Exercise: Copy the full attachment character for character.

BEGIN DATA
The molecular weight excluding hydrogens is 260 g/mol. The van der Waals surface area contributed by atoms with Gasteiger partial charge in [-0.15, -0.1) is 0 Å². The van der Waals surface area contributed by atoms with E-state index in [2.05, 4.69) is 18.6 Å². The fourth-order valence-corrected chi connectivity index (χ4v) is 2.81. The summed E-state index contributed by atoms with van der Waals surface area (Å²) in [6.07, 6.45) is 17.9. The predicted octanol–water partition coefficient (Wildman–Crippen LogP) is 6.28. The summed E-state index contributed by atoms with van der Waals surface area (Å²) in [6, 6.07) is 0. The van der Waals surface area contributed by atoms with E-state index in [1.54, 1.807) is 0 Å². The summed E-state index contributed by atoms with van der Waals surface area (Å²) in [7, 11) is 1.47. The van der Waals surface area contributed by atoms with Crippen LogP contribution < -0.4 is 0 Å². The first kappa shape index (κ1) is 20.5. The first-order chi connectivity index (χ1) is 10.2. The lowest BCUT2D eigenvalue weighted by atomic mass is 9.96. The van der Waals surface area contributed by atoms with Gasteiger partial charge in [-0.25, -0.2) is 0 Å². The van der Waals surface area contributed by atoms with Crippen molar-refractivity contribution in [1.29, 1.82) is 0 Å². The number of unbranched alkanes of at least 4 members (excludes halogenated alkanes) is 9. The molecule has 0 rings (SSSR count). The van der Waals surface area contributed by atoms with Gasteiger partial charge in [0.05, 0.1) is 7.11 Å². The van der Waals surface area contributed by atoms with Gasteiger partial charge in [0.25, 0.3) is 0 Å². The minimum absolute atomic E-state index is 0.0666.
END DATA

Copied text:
The molecular weight excluding hydrogens is 260 g/mol. The van der Waals surface area contributed by atoms with Gasteiger partial charge in [-0.15, -0.1) is 0 Å². The van der Waals surface area contributed by atoms with E-state index in [2.05, 4.69) is 18.6 Å². The fourth-order valence-corrected chi connectivity index (χ4v) is 2.81. The summed E-state index contributed by atoms with van der Waals surface area (Å²) in [6.07, 6.45) is 17.9. The predicted octanol–water partition coefficient (Wildman–Crippen LogP) is 6.28. The summed E-state index contributed by atoms with van der Waals surface area (Å²) in [6, 6.07) is 0. The van der Waals surface area contributed by atoms with E-state index in [1.54, 1.807) is 0 Å². The summed E-state index contributed by atoms with van der Waals surface area (Å²) in [7, 11) is 1.47. The van der Waals surface area contributed by atoms with Crippen LogP contribution < -0.4 is 0 Å². The first kappa shape index (κ1) is 20.5. The first-order chi connectivity index (χ1) is 10.2. The lowest BCUT2D eigenvalue weighted by atomic mass is 9.96. The van der Waals surface area contributed by atoms with Gasteiger partial charge in [-0.25, -0.2) is 0 Å². The van der Waals surface area contributed by atoms with Crippen molar-refractivity contribution in [1.29, 1.82) is 0 Å². The number of unbranched alkanes of at least 4 members (excludes halogenated alkanes) is 9. The molecule has 0 rings (SSSR count). The van der Waals surface area contributed by atoms with Gasteiger partial charge in [0.05, 0.1) is 7.11 Å². The van der Waals surface area contributed by atoms with Gasteiger partial charge in [0.25, 0.3) is 0 Å². The minimum absolute atomic E-state index is 0.0666.